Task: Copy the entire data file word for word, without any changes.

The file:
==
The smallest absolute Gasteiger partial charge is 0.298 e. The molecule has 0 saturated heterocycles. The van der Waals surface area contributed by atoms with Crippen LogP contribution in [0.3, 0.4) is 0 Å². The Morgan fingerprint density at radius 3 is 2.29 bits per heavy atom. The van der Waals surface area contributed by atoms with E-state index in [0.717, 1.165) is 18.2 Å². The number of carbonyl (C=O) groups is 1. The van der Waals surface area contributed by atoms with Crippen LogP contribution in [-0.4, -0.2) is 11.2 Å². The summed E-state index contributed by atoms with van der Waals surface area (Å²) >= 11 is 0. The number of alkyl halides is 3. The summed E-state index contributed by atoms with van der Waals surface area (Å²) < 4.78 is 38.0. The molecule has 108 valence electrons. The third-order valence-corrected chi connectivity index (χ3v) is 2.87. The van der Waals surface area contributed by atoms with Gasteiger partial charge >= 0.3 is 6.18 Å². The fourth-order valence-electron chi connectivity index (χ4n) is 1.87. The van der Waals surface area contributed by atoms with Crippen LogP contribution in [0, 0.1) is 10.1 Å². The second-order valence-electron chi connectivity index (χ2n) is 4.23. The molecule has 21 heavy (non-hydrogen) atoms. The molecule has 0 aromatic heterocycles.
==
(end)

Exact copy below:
The smallest absolute Gasteiger partial charge is 0.298 e. The molecule has 0 saturated heterocycles. The van der Waals surface area contributed by atoms with Crippen LogP contribution in [0.3, 0.4) is 0 Å². The Morgan fingerprint density at radius 3 is 2.29 bits per heavy atom. The van der Waals surface area contributed by atoms with E-state index in [0.717, 1.165) is 18.2 Å². The number of carbonyl (C=O) groups is 1. The van der Waals surface area contributed by atoms with Crippen LogP contribution in [-0.4, -0.2) is 11.2 Å². The summed E-state index contributed by atoms with van der Waals surface area (Å²) >= 11 is 0. The number of alkyl halides is 3. The summed E-state index contributed by atoms with van der Waals surface area (Å²) < 4.78 is 38.0. The molecule has 108 valence electrons. The third-order valence-corrected chi connectivity index (χ3v) is 2.87. The van der Waals surface area contributed by atoms with Gasteiger partial charge >= 0.3 is 6.18 Å². The fourth-order valence-electron chi connectivity index (χ4n) is 1.87. The van der Waals surface area contributed by atoms with Crippen LogP contribution in [0, 0.1) is 10.1 Å². The second-order valence-electron chi connectivity index (χ2n) is 4.23. The molecule has 21 heavy (non-hydrogen) atoms. The molecule has 0 aromatic heterocycles.